- Associated Press - Monday, August 17, 2015

CHARLOTTE, N.C. (AP) - The latest on the trial of a white Charlotte-Mecklenburg police officer charged with voluntary manslaughter in the shooting death of an unarmed black man seeking help after a September 2013 car crash (all times local):

3 p.m.

Defense attorneys have finished presenting their case against officer Randall Kerrick.

Charlotte-Mecklenburg police scientist Eve Rossi testified that Kerrick’s DNA was found under the fingernails of Jonathan Ferrell’s left hand and that Ferrell’s DNA was discovered on Kerrick’s handgun.

Kerrick’s attorneys have argued that Ferrell was moving quickly in the officer’s direction. They say Kerrick opened fire because he feared that Ferrell was going to attack him and take his gun.

Prosecutor Adren Harris noted that Ferrell was on the ground, bleeding. He asked Rossi if DNA could have been transferred from Ferrell if Ferrell lifted his arm and touched the gun as he was dying.

The defense lawyers objected, but Harris later asked: “DNA doesn’t tell us how it happened?”

Rossi responded, “Yes.”

After she finished testifying, the defense rested its case.

Closing arguments are scheduled for Tuesday morning.

11 a.m.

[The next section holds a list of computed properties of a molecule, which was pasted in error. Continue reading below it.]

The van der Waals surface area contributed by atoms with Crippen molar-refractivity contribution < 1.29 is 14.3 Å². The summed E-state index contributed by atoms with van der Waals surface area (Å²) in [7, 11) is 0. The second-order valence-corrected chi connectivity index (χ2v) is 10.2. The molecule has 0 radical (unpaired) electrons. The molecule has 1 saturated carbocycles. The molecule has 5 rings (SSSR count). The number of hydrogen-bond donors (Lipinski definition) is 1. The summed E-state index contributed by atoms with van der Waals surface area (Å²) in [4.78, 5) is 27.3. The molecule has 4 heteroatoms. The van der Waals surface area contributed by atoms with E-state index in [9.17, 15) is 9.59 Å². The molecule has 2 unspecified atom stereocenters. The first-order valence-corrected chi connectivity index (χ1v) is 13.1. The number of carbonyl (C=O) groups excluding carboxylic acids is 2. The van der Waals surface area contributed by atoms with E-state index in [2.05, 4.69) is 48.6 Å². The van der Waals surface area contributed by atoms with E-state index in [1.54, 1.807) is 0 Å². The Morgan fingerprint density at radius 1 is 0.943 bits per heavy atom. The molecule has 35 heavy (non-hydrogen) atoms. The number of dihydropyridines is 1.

A police training expert has testified that Officer Randall Kerrick’s use of deadly force was justified.

Dave Cloutier said Kerrick’s decision to shoot Jonathan Ferrell in September 2013 was consistent with Charlotte-Mecklenburg police department training.

He said Kerrick was responding to a potentially dangerous 911 call: a man breaking into a woman’s house.

One of Kerrick’s attorneys asked Cloutier if that type of call “would raise an officer’s awareness?”

Cloutier says yes, adding that once Ferrell “began running toward Officer Kerrick, it would aggravate the situation.”

Police Capt. Mike Campagna testified last week the shooting violated department policy.


10:10 a.m.

Officer Jeremiah Dossett testified that after the shooting, he took a police report from Officer Randall Kerrick, who said he was assaulted by Ferrell.

Dossett also said he had known Kerrick for three years.

“Do you know him to have a reputation for truthfulness and honesty?” asked George Laughrun, one of Kerrick’s attorneys.

“He’s truthful,” Dossett said.

But prosecutors asked why Dossett hadn’t been able to speak to the suspect who assaulted Kerrick.

“That party was deceased at the time,” Dossett said.


9:45 a.m.

Officer Randall Kerrick’s defense team has resumed playing a video of an interview with one of three officers on the scene when Jonathan Ferrell was shot to death in September 2013 as police responded to a breaking and entering call.

The attorneys had run into difficulties with the video late Friday, leading Judge Richard Ervin to call a recess until Monday.

Officer Adam Neal had testified earlier in the trial, but the video of his interview was not played.

In his testimony, Neal said he never considered pulling a weapon that night and instead thought the situation would require physical force to restrain the subject. Neal also testified that he did not see Kerrick until he already had fired several shots and was lying in a ditch with Ferrell at his feet.

On the video, Neal said when he arrived at the scene, Ferrell was already advancing toward officers. At that point, Neal said he thought the encounter was “going to be tough.”

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